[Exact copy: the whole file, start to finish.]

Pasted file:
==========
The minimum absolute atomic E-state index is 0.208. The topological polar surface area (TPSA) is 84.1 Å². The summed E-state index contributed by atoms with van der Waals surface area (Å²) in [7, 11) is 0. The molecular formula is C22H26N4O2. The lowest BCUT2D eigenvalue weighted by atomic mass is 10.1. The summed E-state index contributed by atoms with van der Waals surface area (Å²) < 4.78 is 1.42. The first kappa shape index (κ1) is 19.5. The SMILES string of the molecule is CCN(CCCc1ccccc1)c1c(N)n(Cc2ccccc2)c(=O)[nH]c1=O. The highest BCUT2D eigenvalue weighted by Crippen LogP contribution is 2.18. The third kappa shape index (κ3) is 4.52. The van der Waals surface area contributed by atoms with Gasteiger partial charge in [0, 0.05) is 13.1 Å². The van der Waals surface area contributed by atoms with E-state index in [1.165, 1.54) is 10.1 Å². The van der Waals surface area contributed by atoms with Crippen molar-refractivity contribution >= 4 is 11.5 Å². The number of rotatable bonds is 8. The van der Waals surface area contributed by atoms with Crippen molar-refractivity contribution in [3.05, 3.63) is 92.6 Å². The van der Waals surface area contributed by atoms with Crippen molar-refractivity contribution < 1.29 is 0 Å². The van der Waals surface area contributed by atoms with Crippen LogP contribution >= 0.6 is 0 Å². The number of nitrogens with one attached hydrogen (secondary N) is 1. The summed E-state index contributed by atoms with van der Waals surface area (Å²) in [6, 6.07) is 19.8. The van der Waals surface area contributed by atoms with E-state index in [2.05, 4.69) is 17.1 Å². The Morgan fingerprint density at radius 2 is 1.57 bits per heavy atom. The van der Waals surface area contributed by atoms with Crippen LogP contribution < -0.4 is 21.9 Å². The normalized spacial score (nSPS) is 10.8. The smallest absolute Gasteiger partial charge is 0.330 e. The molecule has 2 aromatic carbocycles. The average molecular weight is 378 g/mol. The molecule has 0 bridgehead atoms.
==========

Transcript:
The minimum absolute atomic E-state index is 0.208. The topological polar surface area (TPSA) is 84.1 Å². The summed E-state index contributed by atoms with van der Waals surface area (Å²) in [7, 11) is 0. The molecular formula is C22H26N4O2. The lowest BCUT2D eigenvalue weighted by atomic mass is 10.1. The summed E-state index contributed by atoms with van der Waals surface area (Å²) < 4.78 is 1.42. The first kappa shape index (κ1) is 19.5. The SMILES string of the molecule is CCN(CCCc1ccccc1)c1c(N)n(Cc2ccccc2)c(=O)[nH]c1=O. The highest BCUT2D eigenvalue weighted by Crippen LogP contribution is 2.18. The third kappa shape index (κ3) is 4.52. The van der Waals surface area contributed by atoms with Gasteiger partial charge in [0, 0.05) is 13.1 Å². The van der Waals surface area contributed by atoms with E-state index in [1.165, 1.54) is 10.1 Å². The van der Waals surface area contributed by atoms with Crippen molar-refractivity contribution >= 4 is 11.5 Å². The number of rotatable bonds is 8. The van der Waals surface area contributed by atoms with Crippen molar-refractivity contribution in [3.05, 3.63) is 92.6 Å². The van der Waals surface area contributed by atoms with Crippen molar-refractivity contribution < 1.29 is 0 Å². The van der Waals surface area contributed by atoms with Crippen LogP contribution >= 0.6 is 0 Å². The number of nitrogens with one attached hydrogen (secondary N) is 1. The summed E-state index contributed by atoms with van der Waals surface area (Å²) in [6, 6.07) is 19.8. The van der Waals surface area contributed by atoms with E-state index in [2.05, 4.69) is 17.1 Å². The Morgan fingerprint density at radius 2 is 1.57 bits per heavy atom. The van der Waals surface area contributed by atoms with Crippen LogP contribution < -0.4 is 21.9 Å². The normalized spacial score (nSPS) is 10.8. The smallest absolute Gasteiger partial charge is 0.330 e. The molecule has 2 aromatic carbocycles. The average molecular weight is 378 g/mol. The molecule has 0 bridgehead atoms.